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The points chosen for the tens connection are quite interesting. On the rear at the base of the neck and lower spine on the back and on the front at the base of the large intestine and navel. The spine points are almost the entire length, which is very interesting since an area I have seen therapist suggest avoiding, but the very wide gap between electrodes may reduce the impact. The other is directly stimulating the intestines. Both are areas that CFS patients have a lot of issues with so I find it interesting at least because I have in the past used my TENs to pass a difficult stool and I do use it on my lower back at times as well, both its been fairly effective at.

The stated therapy level is 14+-2 mA and that is a bit tricky to map to most consumer TENs units that don't give precise control of current just a 1-10 scale. They give no idea of the frequencies or programmes to use so its hard to know what to even try to use here from the various TENs standard programmes or even onto the more sophisticated machines that allowed frequency and other settings. My Auvon (£35 on Amazon) says its technology peak draw is DC5V---550mA and IIRC it has 10 levels of intensity and anything above 3 or 4 anywhere else is usually really painful, I have no idea if its linear but this may just be running the machine on its lowest intensity or below, I really have no idea how that 14mA maps. The challenge is Current = Voltage /Resistance and the resistance is going to vary with the amount of human it has to go through. I assume its measured on the patient (the method has a few holes on the details!), but it also means we need to measure the electrodes in place with an amp meter if the TENs machine doesn't tell us current or allow a target current and then we have to work out how that maps to intensities to select the closest thing.

I'll have a play along with an Amp meter and see if I can get something usably close and see what if anything that spine one does, I imagine I get that too high and its going to be bad news for controlling my body and limbs!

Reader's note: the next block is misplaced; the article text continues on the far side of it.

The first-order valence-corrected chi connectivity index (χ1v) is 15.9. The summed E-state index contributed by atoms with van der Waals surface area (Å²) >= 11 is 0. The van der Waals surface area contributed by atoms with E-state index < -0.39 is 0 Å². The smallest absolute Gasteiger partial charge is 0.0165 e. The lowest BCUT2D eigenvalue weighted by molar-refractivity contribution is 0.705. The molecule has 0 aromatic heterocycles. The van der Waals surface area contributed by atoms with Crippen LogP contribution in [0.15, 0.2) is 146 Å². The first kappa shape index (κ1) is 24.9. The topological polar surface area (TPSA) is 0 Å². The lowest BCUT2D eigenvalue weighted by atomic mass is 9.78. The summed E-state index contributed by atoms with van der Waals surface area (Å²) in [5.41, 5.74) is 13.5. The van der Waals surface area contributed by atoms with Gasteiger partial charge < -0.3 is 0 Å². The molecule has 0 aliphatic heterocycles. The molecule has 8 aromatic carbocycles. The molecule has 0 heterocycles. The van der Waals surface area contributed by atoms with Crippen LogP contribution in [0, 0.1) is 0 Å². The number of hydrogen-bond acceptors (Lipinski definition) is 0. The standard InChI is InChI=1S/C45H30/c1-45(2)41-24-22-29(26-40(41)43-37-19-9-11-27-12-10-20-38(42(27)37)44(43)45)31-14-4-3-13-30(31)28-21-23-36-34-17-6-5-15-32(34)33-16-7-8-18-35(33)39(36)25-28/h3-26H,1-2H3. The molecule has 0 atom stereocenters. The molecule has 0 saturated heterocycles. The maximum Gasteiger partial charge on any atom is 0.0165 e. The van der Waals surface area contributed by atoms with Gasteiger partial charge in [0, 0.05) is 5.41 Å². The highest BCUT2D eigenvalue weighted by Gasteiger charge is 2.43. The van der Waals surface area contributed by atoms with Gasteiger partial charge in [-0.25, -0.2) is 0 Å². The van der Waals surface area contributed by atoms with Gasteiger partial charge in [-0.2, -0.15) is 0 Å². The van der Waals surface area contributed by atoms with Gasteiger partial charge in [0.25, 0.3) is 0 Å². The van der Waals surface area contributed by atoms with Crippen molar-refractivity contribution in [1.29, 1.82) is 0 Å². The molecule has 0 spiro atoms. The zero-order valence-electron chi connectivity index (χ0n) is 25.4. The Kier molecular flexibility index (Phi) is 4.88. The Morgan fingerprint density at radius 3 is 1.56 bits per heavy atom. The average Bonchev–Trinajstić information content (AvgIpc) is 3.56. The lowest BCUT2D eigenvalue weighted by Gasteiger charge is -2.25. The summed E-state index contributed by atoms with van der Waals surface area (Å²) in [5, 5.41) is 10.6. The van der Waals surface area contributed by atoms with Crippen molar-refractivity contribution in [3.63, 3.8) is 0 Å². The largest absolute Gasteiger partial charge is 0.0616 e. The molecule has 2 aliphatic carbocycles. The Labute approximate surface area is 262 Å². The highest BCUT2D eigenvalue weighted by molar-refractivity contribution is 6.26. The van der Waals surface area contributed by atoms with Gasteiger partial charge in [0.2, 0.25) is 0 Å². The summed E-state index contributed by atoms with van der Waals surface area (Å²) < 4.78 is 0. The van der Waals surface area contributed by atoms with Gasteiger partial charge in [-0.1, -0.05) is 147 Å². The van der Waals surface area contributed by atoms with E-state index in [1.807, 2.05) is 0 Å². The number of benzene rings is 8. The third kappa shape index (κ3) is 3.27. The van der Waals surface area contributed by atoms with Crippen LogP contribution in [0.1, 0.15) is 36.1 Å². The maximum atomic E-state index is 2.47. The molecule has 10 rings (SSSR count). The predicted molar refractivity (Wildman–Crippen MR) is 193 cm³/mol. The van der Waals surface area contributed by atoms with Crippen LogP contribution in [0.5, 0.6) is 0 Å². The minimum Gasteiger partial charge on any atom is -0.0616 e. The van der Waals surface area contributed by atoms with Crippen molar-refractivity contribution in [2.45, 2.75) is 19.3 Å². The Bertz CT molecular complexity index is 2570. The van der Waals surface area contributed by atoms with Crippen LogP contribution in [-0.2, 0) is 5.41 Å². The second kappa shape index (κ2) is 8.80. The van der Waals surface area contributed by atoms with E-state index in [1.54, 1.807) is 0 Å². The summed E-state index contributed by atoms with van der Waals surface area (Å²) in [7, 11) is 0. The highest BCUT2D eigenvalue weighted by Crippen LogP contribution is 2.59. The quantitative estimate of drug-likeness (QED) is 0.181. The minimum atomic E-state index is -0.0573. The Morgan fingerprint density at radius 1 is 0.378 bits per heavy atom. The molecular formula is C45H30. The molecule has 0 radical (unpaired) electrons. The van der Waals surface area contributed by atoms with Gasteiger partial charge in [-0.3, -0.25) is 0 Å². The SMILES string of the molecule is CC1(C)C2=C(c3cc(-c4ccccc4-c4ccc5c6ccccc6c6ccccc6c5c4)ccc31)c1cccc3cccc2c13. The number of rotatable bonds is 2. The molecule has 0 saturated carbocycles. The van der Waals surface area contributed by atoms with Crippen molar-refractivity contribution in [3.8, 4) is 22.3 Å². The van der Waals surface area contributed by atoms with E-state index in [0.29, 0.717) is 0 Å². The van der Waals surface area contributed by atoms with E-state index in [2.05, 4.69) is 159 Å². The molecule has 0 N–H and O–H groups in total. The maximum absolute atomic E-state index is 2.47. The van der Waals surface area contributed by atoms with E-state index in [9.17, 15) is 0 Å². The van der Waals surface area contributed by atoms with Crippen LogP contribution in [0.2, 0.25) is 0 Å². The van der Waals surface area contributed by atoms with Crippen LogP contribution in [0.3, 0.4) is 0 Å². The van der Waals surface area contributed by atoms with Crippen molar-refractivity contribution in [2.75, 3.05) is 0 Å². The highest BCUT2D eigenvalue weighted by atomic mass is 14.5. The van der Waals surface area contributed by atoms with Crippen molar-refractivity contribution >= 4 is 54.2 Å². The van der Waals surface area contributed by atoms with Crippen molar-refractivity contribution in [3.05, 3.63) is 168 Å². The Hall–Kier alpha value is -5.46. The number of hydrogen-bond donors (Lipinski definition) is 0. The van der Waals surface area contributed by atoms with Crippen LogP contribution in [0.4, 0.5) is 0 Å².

That is interesting! Could you tell me what settings did you use to pass hard stools? I suffer from severe constipation and I might try it!

I hadn't thought about those points being tricky... I will measure the intensity with a multimeter and make sure it stays at the indicated levels.

I have realized that the TENS just increases the voltage needed in order to reach the established intensity, so depending on the resistance the voltage applied will vary, but the intensity is maintained constant. However, as you point out, the amperage on the TENS is not reliable. For example my 10 amps are actually around 2 real amps...

Ah! One more thing... The study applies the therapy at intervals of 2 and 100 hz. But they don't specify what the intervals are. I have seen that intervals usually used for these frequencies are 3 seconds, so I'll try these.

If you try the therapy, please let us know how it goes!

Best,
Sergio
 

Wishful

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I'll have a play along with an Amp meter
Ammeters measure continuous current. A TENS machine produces pulsed current. To measure pulsed current you need something more sophisticated, to measure peak current or average current.

I think you're better off just experimenting with different settings and seeing what works for you.
 
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My lower back problem I was born with, spinal defects...gets bothered energetically alot.

The base of my skull/back of neck is where I believe much of the issue radiates from this general area.

I use biomagnets on both these areas and mostly it helps noticeably.